# A possible contradiction to "A $T_{1}$ space is countably compact iff every countable family of closed sets has a nonempty intersection"?

My textbook says "A $T_{1}$-space is countably compact iff every countable family of closed sets having the finite intersection property has a non-empty intersection" (Principles of General Topology, Pervin).

Let the $T_{1}$-space be $X$. Then what I understand from the condtition is that if it is countably compact, then finite unions of its open sets exist, and the union of all open sets does not cover the whole of $X$ (except $X$ of course). We will assume that no finite covering of $X$ can exist, as "every countable family of closed sets has the finite intersection property".

Let $X$ be an infinite set; then, it will have a limit point "$l$" by virtue of it being a countably compact space, and every open set containing $l$ will contain an infinite number of other points from $X$ by virtue of it being a $T_{1}$-space.

Say we take an open set $A$ containing $l$, which contains infinite other points from $X$. $X$ might contain infinite other points not contained within $A$. This latter subset will again have a limit point, which will again be contained in an open set containing infinite points. Going this way we can find an infinite number of sets covering $X$ (not finite, as every family of closed sets has the finite intersection property).

So here we have a countably compact $T_{1}$-space with every family of closed sets having the finite intersection property, without the whole family having a nonempty intersection. Isn't this a contradiction?

• "Finite unions of its open sets exist": What do you mean by exist here? "The union of all open sets does not cover the whole of X": What makes you think that? It's almost never true. Commented Jun 9, 2013 at 18:33
• Let $A,B,C\dots N$ be closed sets in $X$. If all famililies of closed sets have the finite intersection property, then $A\cap B$, $A\cap B\cap C$, $B\cap C, \dots$ all of these are nonempty. Also, $A', B'\dots$, all these are compements of $A,B\dots$, and are hence open sets. If $A\cap B$ is nonempty, then $A'\cup B'=(A\cap B)'$ also exists. Hence, if finite intersections exist, then complements of those intersections also exist, which are finite unions of open sets.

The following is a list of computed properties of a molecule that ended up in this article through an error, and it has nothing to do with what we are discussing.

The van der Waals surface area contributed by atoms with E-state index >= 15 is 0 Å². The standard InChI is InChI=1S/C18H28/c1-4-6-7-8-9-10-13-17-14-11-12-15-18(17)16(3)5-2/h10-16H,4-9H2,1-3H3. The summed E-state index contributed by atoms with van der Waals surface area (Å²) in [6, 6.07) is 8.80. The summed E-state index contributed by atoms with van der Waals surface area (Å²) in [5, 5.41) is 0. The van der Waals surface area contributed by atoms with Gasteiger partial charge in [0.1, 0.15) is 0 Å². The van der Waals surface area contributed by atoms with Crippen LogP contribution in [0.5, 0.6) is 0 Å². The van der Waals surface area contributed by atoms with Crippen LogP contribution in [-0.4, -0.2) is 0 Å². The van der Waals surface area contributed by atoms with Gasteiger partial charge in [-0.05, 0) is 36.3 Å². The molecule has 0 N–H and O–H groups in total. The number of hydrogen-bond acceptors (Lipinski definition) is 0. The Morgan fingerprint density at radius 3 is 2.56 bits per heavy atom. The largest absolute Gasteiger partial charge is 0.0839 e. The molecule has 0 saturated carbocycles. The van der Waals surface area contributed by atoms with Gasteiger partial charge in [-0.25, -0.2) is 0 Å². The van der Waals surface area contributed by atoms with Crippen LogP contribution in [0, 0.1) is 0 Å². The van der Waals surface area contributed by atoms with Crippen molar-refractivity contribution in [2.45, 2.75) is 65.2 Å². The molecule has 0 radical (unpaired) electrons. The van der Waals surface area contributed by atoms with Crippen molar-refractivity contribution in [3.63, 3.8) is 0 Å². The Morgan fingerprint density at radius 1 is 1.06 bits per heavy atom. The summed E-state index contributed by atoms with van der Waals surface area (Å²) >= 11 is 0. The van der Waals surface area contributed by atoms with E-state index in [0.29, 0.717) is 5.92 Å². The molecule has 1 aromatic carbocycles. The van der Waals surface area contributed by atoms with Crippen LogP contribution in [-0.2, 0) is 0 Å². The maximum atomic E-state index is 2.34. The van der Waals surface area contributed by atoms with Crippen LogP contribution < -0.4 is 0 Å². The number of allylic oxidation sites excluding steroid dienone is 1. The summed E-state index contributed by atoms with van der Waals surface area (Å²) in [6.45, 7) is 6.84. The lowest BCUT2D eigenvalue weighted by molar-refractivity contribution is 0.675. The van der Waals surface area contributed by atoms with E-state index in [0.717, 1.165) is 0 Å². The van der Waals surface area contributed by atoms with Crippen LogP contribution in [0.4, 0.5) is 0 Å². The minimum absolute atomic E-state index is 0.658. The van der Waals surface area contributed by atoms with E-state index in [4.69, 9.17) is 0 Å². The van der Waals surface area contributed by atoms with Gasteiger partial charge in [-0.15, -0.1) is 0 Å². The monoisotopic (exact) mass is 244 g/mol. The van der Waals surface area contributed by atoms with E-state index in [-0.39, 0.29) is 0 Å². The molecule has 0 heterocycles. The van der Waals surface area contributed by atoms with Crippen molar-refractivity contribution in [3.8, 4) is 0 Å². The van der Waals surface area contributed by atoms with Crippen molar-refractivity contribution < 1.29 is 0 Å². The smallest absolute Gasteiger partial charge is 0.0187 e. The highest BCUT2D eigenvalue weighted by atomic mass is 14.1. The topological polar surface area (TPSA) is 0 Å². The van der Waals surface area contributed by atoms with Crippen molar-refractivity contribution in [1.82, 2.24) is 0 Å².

– user67803
Commented Jun 9, 2013 at 18:53
• Countable compactness doesn't assert that every family of closed sets has the finite intersection property; only that, for those families that do happen to have this property, their intersection is nonempty. There can be families that don't have the finite intersection property at all, and countable compactness makes no claims about them. Commented Jun 9, 2013 at 18:56
• @NateEldredge- Let there be a finite cover of the space- $\cup_{i}G_{i}$. If $G_{i}'$ is the complement of $G_{i}$, then $(\cup_{i}G_{i})'=\cap_{i}G_{i}'$ should be empty. However, as every family of closed sets has the finite intersection property, and this is a finite cover, $\cap_{i}G_{i}'$ can't be empty. This is a contradiction. Hence we can't have a finite cover.
– user67803
Commented Jun 9, 2013 at 18:58
• "Every family of closed sets has the finite intersection property": This is not true. Commented Jun 9, 2013 at 19:00

This theorem is a corollary of the theorem "if a $T_{1}$-space is countably compact, then every countable open cover has to have a finite subcover."
• Two things. First, if a $T_1$-space is countable compact, then every countable open cover has a finite subcover isn’t really a theorem, and $T_1$ isn’t necessary here: the definition of countable compactness is that every countable open cover has a finite subcover. Secondly, you want to assume that you have a countable family of closed sets, since it’s only countable open covers that are guaranteed to have finite subcovers. Commented Jun 9, 2013 at 20:32